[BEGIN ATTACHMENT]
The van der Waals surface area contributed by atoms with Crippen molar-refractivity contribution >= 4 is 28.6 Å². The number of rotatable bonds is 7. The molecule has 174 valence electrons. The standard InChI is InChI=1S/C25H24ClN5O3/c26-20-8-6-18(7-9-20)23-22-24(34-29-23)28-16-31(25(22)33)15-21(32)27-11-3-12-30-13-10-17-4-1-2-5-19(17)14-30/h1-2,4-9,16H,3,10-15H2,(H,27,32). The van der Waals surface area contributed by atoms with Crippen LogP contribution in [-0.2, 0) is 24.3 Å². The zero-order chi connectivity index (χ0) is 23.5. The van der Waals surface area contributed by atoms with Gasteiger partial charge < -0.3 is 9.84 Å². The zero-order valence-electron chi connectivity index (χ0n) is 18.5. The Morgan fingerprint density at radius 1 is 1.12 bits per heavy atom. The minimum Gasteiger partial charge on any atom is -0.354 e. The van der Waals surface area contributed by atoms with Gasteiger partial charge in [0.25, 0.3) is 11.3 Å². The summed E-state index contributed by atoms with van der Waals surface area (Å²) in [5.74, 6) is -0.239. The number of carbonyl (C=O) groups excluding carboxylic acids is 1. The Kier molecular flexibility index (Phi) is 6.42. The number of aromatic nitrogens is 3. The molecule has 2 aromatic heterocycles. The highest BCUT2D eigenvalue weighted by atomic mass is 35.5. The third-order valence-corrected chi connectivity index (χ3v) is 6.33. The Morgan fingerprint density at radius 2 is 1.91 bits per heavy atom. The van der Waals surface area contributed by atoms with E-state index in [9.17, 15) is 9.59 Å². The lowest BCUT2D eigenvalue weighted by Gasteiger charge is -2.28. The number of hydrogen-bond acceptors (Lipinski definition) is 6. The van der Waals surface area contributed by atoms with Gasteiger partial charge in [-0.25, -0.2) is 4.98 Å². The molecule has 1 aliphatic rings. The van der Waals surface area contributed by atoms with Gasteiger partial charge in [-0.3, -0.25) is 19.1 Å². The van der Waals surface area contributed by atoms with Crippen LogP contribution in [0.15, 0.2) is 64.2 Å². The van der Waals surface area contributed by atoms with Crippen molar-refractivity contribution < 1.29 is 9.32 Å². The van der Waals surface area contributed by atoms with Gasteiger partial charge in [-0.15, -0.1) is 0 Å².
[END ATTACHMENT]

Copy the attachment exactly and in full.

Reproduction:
The van der Waals surface area contributed by atoms with Crippen molar-refractivity contribution >= 4 is 28.6 Å². The number of rotatable bonds is 7. The molecule has 174 valence electrons. The standard InChI is InChI=1S/C25H24ClN5O3/c26-20-8-6-18(7-9-20)23-22-24(34-29-23)28-16-31(25(22)33)15-21(32)27-11-3-12-30-13-10-17-4-1-2-5-19(17)14-30/h1-2,4-9,16H,3,10-15H2,(H,27,32). The van der Waals surface area contributed by atoms with Crippen LogP contribution in [-0.2, 0) is 24.3 Å². The zero-order chi connectivity index (χ0) is 23.5. The van der Waals surface area contributed by atoms with Gasteiger partial charge < -0.3 is 9.84 Å². The zero-order valence-electron chi connectivity index (χ0n) is 18.5. The Morgan fingerprint density at radius 1 is 1.12 bits per heavy atom. The minimum Gasteiger partial charge on any atom is -0.354 e. The van der Waals surface area contributed by atoms with Gasteiger partial charge in [0.25, 0.3) is 11.3 Å². The summed E-state index contributed by atoms with van der Waals surface area (Å²) in [5.74, 6) is -0.239. The number of carbonyl (C=O) groups excluding carboxylic acids is 1. The Kier molecular flexibility index (Phi) is 6.42. The number of aromatic nitrogens is 3. The molecule has 2 aromatic heterocycles. The highest BCUT2D eigenvalue weighted by atomic mass is 35.5. The third-order valence-corrected chi connectivity index (χ3v) is 6.33. The Morgan fingerprint density at radius 2 is 1.91 bits per heavy atom. The van der Waals surface area contributed by atoms with E-state index in [9.17, 15) is 9.59 Å². The lowest BCUT2D eigenvalue weighted by Gasteiger charge is -2.28. The number of hydrogen-bond acceptors (Lipinski definition) is 6. The van der Waals surface area contributed by atoms with Gasteiger partial charge in [-0.25, -0.2) is 4.98 Å². The molecule has 1 aliphatic rings. The van der Waals surface area contributed by atoms with Gasteiger partial charge in [-0.3, -0.25) is 19.1 Å². The van der Waals surface area contributed by atoms with Crippen LogP contribution in [0.15, 0.2) is 64.2 Å². The van der Waals surface area contributed by atoms with Crippen molar-refractivity contribution < 1.29 is 9.32 Å². The van der Waals surface area contributed by atoms with Gasteiger partial charge in [-0.15, -0.1) is 0 Å².